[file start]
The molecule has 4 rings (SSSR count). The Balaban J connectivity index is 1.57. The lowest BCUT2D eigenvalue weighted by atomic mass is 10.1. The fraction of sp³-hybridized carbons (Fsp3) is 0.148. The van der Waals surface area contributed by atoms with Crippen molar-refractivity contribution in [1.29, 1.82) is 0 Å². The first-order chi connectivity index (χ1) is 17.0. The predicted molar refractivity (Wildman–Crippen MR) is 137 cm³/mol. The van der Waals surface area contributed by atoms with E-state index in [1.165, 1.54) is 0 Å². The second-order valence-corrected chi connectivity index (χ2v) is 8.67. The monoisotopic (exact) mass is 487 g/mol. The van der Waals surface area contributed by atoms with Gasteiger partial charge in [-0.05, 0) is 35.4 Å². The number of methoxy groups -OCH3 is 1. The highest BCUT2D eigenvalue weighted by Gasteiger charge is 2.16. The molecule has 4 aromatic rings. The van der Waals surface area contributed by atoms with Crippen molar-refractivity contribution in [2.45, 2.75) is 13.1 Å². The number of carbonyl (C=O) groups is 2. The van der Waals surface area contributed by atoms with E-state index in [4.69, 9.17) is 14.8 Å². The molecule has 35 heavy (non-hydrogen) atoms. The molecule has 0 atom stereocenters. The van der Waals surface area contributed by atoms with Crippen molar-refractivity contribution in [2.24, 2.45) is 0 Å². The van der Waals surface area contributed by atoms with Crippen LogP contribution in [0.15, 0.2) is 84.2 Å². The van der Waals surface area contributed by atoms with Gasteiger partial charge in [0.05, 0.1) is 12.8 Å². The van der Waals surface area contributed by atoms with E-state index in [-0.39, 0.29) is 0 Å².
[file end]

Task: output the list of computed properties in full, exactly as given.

The molecule has 4 rings (SSSR count). The Balaban J connectivity index is 1.57. The lowest BCUT2D eigenvalue weighted by atomic mass is 10.1. The fraction of sp³-hybridized carbons (Fsp3) is 0.148. The van der Waals surface area contributed by atoms with Crippen molar-refractivity contribution in [1.29, 1.82) is 0 Å². The first-order chi connectivity index (χ1) is 17.0. The predicted molar refractivity (Wildman–Crippen MR) is 137 cm³/mol. The van der Waals surface area contributed by atoms with E-state index in [1.165, 1.54) is 0 Å². The second-order valence-corrected chi connectivity index (χ2v) is 8.67. The monoisotopic (exact) mass is 487 g/mol. The van der Waals surface area contributed by atoms with Gasteiger partial charge in [-0.05, 0) is 35.4 Å². The number of methoxy groups -OCH3 is 1. The highest BCUT2D eigenvalue weighted by Gasteiger charge is 2.16. The molecule has 4 aromatic rings. The van der Waals surface area contributed by atoms with Crippen molar-refractivity contribution in [2.45, 2.75) is 13.1 Å². The number of carbonyl (C=O) groups is 2. The van der Waals surface area contributed by atoms with E-state index in [4.69, 9.17) is 14.8 Å². The molecule has 35 heavy (non-hydrogen) atoms. The molecule has 0 atom stereocenters. The van der Waals surface area contributed by atoms with Crippen molar-refractivity contribution in [2.24, 2.45) is 0 Å². The van der Waals surface area contributed by atoms with Crippen LogP contribution in [0.15, 0.2) is 84.2 Å². The van der Waals surface area contributed by atoms with Gasteiger partial charge in [0.05, 0.1) is 12.8 Å². The van der Waals surface area contributed by atoms with E-state index in [-0.39, 0.29) is 0 Å².